June 29, 2006
ASA Supports Health Care Truth and Transparency Act of 2006
Rep. John Sullivan (R-OK) has introduced H.R. 5688, the “Health Care Truth and Transparency Act of 2006.” This legislation would strengthen FTC enforcement against limited-licensed health care providers and keep them from making deceptive misrepresentations as to their education, skills and training. It would also keep non-physicians from holding themselves out as medical doctors (MD), doctors of osteopathic medicine (DO), doctors of dental surgery (DDS) or doctors of dental medicine (DMD).
In furtherance of this new legislation, ASA was invited to join the Coalition for Healthcare Accountability, Responsibility and Transparency (CHART), a group of large national medical specialty and dental organizations dedicated to pursuing appropriate Federal legislative, regulatory and legal actions, such as support for H.R. 5688.
According to a recent survey, the vast majority of Americans—90 percent—want to know in advance of treatment if their provider is not a physician. Because of misleading statements and advertisements by some allied health professionals, however, patients are often confused about their providers’ qualifications.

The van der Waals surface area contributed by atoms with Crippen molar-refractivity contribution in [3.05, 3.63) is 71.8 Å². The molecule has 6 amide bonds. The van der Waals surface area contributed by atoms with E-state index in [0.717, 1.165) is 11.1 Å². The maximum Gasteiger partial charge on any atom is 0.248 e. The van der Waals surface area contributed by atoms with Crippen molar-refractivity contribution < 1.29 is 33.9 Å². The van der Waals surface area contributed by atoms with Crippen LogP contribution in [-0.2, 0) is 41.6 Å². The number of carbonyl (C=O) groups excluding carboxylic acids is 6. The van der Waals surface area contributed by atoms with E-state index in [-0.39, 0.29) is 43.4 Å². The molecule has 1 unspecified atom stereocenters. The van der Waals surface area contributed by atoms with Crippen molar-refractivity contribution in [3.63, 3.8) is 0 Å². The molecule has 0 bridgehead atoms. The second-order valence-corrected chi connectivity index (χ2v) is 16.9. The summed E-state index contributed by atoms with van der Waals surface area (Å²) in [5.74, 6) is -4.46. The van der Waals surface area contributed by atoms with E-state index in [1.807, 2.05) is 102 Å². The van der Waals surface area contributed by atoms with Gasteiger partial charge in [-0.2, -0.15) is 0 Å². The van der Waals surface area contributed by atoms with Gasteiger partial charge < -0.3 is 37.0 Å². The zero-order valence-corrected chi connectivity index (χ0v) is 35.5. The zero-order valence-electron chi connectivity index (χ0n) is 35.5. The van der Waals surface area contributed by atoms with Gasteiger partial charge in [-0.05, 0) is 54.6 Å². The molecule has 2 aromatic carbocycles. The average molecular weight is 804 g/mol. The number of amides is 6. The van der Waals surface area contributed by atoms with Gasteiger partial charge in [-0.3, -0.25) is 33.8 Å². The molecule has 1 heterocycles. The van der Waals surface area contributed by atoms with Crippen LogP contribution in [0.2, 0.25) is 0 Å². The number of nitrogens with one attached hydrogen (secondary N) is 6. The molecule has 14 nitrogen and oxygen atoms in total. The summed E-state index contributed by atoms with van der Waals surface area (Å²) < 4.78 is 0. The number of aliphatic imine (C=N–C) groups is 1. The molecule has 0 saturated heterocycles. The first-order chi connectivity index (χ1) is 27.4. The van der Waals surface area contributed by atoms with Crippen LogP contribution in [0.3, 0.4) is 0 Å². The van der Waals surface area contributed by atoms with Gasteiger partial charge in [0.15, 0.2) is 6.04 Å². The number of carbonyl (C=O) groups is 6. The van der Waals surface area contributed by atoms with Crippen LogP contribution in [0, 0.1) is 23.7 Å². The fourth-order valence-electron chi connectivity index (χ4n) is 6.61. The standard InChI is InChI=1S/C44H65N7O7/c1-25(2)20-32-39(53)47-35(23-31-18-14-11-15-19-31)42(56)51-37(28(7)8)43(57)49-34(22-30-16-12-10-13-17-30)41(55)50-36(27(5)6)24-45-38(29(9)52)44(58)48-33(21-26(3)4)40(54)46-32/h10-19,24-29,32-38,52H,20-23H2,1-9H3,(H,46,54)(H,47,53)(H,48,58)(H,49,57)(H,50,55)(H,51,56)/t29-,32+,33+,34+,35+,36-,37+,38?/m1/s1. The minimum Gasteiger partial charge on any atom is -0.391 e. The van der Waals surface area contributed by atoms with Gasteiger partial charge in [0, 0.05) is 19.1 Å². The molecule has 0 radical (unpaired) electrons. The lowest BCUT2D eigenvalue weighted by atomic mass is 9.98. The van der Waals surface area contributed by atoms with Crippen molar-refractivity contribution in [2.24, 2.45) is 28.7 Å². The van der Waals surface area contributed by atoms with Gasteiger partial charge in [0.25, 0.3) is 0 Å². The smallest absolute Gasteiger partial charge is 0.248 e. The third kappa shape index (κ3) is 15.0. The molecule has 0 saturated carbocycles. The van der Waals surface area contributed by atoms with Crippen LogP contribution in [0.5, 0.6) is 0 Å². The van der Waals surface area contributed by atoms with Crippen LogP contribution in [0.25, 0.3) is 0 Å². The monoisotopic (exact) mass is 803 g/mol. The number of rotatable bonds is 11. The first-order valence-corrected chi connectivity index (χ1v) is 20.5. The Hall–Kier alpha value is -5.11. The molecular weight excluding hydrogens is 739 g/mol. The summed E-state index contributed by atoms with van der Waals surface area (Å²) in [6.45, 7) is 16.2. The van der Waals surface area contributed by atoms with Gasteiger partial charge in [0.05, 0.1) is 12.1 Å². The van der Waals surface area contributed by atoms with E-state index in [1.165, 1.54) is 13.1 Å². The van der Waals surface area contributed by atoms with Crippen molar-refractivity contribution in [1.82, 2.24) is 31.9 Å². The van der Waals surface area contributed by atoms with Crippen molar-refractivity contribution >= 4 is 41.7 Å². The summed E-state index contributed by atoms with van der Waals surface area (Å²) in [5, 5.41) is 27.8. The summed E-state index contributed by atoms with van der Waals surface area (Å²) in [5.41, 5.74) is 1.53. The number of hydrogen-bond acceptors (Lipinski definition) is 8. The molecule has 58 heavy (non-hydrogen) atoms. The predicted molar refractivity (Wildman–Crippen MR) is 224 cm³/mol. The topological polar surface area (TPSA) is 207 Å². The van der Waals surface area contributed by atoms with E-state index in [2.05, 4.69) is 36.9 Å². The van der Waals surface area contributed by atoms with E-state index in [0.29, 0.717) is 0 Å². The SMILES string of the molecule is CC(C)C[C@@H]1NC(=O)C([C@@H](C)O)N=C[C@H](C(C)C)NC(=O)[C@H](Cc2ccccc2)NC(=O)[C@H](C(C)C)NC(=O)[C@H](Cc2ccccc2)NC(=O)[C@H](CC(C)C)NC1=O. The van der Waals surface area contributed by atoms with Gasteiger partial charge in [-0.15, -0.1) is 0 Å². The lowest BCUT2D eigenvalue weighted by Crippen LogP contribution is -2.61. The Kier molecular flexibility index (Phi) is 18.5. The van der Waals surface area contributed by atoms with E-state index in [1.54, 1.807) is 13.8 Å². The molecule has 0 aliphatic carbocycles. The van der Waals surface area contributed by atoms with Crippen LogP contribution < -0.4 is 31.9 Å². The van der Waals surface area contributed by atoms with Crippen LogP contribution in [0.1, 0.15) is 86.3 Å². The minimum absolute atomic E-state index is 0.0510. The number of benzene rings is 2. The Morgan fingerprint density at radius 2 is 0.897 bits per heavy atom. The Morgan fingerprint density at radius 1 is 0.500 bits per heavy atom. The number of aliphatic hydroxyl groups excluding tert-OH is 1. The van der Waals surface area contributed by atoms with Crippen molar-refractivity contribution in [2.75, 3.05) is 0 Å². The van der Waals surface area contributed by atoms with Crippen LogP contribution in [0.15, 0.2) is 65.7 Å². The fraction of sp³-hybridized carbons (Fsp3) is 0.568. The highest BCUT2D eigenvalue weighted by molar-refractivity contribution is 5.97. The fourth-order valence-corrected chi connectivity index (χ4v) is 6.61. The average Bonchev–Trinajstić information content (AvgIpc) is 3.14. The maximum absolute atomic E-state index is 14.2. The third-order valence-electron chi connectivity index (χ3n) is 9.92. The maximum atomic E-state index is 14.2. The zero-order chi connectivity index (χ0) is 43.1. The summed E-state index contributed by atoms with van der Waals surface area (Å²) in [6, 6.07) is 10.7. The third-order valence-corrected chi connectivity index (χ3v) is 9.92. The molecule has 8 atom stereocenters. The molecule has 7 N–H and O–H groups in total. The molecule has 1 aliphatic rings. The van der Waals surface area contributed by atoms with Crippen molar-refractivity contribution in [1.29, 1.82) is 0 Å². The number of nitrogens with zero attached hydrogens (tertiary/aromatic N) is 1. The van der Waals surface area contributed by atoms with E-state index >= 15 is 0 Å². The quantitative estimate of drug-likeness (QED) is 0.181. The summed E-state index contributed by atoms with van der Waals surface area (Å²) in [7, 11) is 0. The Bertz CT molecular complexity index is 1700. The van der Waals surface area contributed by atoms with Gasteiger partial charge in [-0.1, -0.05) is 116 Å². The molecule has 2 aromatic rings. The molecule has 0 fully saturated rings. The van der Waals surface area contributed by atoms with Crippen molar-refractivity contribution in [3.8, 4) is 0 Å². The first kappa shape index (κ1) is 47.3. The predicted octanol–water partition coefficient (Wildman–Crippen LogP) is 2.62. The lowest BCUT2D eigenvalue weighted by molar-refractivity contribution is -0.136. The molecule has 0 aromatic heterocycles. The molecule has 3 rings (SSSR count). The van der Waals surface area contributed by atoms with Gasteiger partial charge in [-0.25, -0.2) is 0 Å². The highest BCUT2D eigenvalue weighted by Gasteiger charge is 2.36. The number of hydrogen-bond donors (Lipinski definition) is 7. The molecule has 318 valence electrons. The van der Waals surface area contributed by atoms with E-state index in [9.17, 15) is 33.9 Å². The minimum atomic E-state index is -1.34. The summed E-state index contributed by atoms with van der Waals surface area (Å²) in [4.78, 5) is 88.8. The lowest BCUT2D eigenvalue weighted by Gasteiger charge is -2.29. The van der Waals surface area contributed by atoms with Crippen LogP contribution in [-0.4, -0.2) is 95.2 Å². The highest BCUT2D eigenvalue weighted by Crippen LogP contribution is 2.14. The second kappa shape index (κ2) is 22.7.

CHART has documented numerous instances of non-physician healthcare providers holding themselves out to be medical doctors or doctors of osteopathy, or as having their medical qualifications, leading patients to believe they are seeing a medical doctor when they are not. Further, some allied health professional educational programs claim to offer the same training as four-year medical degree programs and subsequent medical specialty training. These false claims could mislead the public and endanger public safety.
ASA believes that H.R. 5688 would significantly reduce patient confusion and safeguard the public by prohibiting the dangerous practice of some health care providers who are not medical doctors using misleading terminology to misrepresent themselves or their qualifications. Patients should be confident in their healthcare decisions without having to second-guess their providers’ credentials.